I saw a kite fall this July. I was standing outside in my uncle's garden, contemplating whether to write in my journal or finish reading Harry Potter and the Half-Blood Prince. The air was sepia-colored, the clouds melted burnished brass, and the atmosphere thrummed with the kind of anticipation akin to that before a theatre performance. I finally sat down on a three-decade old viridian green metal bench, having abandoned both the book and journal for gazing hypnotically up into the blanched pink evening sky. There were kites too in the air: black rhombuses hovering parallel to each other, their strings pencil lines across the firmament. A baby cried; the music store next to the bakery across the road was playing a popular Hindi film song from four summers ago, instantly transplanting me to a similar evening then, redolent of the familiar odor of unwatered dust, growth, and the charged, electric finale to a deadening, hot, dull day. It was as if today had never existed and yesterday was static. I found myself holding my breath, afraid that if I exhaled I would never recover what I had just so serendipitously discovered.
The dog heard it fall before I did. It started barking and bulleted from the house and onto the white marble verandah. The baby had stopped crying and I saw that a kite had fallen amid the stumps of the recently amputated lime tree. In the diminishing dusk light, the kite was pale-colored and sickly and I instinctively knew that no one would come to fetch and fight for it. It was destined to remain in that armless embrace until the sun and monsoon rain bleached and sheared it away into becoming a skeleton once more, returning it into the form from which it had originally grown. It had fallen and how: an ignominous descent for it remained in the limbo of falling and yet not having actually parachuted to the ground. It was a kite ghost: never to be trampled to mutilation, never to be worshipped as a trophy, and never to glamorously electrocute itself in dramatic pyrotechnics on electric cables. I wished then I could say that it was a beautiful sight, the fallen kite and the newly-turned kite tree. I could not, though, no matter how much I tried to photoshop tragedy: the kite was now merely a flat diamond shaped piece of paper and the tree, reduced and atrophied.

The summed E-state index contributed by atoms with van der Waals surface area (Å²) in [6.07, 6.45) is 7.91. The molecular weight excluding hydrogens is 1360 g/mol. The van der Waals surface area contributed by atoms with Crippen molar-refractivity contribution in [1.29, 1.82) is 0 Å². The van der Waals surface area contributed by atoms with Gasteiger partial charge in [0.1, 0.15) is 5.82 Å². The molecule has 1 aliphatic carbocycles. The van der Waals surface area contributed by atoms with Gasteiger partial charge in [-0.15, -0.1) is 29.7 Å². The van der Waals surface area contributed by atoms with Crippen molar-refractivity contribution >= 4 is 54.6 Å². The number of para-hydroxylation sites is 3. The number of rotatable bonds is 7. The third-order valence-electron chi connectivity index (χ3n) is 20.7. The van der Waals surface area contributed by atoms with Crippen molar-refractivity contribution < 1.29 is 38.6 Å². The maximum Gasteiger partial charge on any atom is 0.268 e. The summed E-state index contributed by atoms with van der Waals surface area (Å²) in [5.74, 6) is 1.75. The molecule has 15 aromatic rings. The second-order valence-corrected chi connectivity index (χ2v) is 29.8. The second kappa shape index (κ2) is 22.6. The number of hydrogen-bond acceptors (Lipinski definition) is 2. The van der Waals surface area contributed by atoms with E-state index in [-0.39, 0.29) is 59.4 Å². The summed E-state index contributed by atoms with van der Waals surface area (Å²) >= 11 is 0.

I think I am beginning to understand what the kite in my painting is speaking about to me and why. It is asking me where it is falling. You are just part of a painting though, I should respond, there are no brackets to your story; the painting is the story in itself and like every other spectator, I too wonder where the kite is falling. This is the way I should respond. But I cannot. What is the use of starting to narrate a story that you cannot complete? Does not the story-teller have the right to know the ending of his story considering he is its very first audience? I am the story-teller in this case and I must find out where the kite falls. Unlike Daedalus, I could not warn the kite of the dangers inherent in the pleasure of flight; unlike Daedalus, though, I can surely narrate it the story of its fall.
Come January and I reflect upon the many wonderful winter trips I have taken to Rajasthan during this month in the past. What with the festival of Makar Sankranti coming up, which marks the arrival of spring and witnesses many an iridescent kite dotting the sky then in Rajasthan and Gujarat, for example, I was reminded of this piece which I wrote several years ago. It was interesting to revisit it, both in terms of nostalgia as well as the writer that I was and the literary and stylistic sensibilities influencing me then.
P.S I unfortunately do not have a picture of the painting I write about in the essay. I still have these paper-kites though and some of which I have used to adorn my home, which I have depicted in this post. However, what to do with the remaining kites? Perhaps, it is time for another painting.
This essay originally appeared in Blood Lotus literary journal's Issue 8, March 2008; read it here